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Sampling Solido

Fabbaloo managed to lay our hands on a sample 3D print from Solido, one of the major commercial 3D printer manufacturers. The print, in the image above, is a palm-sized horse. We were very impressed with the strength of the object - it's quite stiff to handle, and according to Solido's website, prints are suitable for direct use as moulds for silicon based materials. While the Z layers were detectable by eye and even by touch, they did not detract from the overall structure of the object. The material is quite translucent, as you can see. 
Solido, if you don't know, has a unique method of 3D printing: the layers are not from powder or liquid, they instead use solid plastic sheets as build layers, literally. A sheet forms a layer, where the excess (non-object) portion is removed. Layers are fastened with a special cartridge-based glue. The unused build material may be sent back to Solido for recycling. A kit contains 7.5 Kg of material and costs approximately USD$385-407, depending on color. For some reason, Blue and Black are more expensive than Amber and Cream.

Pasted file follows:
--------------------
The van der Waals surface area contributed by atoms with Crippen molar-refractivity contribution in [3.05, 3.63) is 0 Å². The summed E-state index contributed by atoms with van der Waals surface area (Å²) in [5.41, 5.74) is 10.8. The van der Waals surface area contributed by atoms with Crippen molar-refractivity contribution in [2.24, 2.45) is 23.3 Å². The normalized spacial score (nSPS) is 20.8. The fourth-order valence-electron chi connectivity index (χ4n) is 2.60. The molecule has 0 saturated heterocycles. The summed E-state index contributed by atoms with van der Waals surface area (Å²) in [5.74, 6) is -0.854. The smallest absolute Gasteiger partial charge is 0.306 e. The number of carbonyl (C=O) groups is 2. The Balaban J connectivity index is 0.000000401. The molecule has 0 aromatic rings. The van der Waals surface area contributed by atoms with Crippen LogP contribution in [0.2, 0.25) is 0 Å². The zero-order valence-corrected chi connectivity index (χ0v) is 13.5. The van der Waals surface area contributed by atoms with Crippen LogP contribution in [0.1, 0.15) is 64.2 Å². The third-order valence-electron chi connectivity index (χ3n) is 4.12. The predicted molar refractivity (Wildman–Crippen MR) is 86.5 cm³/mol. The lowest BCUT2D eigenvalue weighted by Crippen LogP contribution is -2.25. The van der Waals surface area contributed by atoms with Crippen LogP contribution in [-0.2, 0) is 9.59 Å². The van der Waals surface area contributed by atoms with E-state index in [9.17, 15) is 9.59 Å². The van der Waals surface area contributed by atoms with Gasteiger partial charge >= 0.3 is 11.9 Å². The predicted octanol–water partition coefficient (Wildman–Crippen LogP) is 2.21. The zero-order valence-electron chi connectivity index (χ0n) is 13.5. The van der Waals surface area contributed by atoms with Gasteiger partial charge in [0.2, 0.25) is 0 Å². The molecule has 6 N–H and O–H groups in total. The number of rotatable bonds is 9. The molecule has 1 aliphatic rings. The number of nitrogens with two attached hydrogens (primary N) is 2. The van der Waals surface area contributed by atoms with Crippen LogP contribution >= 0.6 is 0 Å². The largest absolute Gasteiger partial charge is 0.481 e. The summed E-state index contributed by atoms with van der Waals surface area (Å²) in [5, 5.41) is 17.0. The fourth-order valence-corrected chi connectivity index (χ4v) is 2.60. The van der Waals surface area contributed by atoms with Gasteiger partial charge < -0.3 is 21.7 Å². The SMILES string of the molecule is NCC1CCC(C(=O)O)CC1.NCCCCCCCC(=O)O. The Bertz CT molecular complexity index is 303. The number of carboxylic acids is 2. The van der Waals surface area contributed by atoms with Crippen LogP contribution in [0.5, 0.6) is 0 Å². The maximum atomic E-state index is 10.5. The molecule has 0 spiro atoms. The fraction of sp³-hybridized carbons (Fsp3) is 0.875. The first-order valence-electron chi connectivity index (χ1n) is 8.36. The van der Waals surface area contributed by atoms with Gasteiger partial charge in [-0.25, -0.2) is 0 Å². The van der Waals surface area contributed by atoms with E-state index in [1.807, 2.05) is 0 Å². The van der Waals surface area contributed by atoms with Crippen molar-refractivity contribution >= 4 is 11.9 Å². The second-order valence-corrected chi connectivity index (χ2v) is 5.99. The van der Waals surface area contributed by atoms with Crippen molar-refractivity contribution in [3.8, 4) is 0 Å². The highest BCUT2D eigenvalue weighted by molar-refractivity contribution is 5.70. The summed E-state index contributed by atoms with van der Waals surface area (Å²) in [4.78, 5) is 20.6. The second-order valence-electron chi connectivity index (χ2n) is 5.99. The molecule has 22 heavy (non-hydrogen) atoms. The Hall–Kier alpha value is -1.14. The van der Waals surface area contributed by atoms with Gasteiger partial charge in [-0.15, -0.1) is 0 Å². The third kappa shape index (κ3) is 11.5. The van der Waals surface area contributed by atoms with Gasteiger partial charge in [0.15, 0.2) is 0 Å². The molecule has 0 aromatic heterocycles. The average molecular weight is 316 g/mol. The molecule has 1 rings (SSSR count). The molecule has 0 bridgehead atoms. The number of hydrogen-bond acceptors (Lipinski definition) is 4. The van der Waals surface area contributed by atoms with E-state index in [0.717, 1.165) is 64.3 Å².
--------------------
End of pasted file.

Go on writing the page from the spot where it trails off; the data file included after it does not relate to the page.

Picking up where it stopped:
That leads us to one issue with this otherwise inexpensive approach: you can print only one color at a time, based on the material roll installed in the USD$15,000 Soldio SD300 3D printer. Of course, it's possible to paint the printed models afterwards. 
This approach is a lot cleaner than dusty powder or sloppy liquid solutions used by other manufacturers and is likely quite suitable for use in office locations. And we like the horse, too. 
Via Solido 

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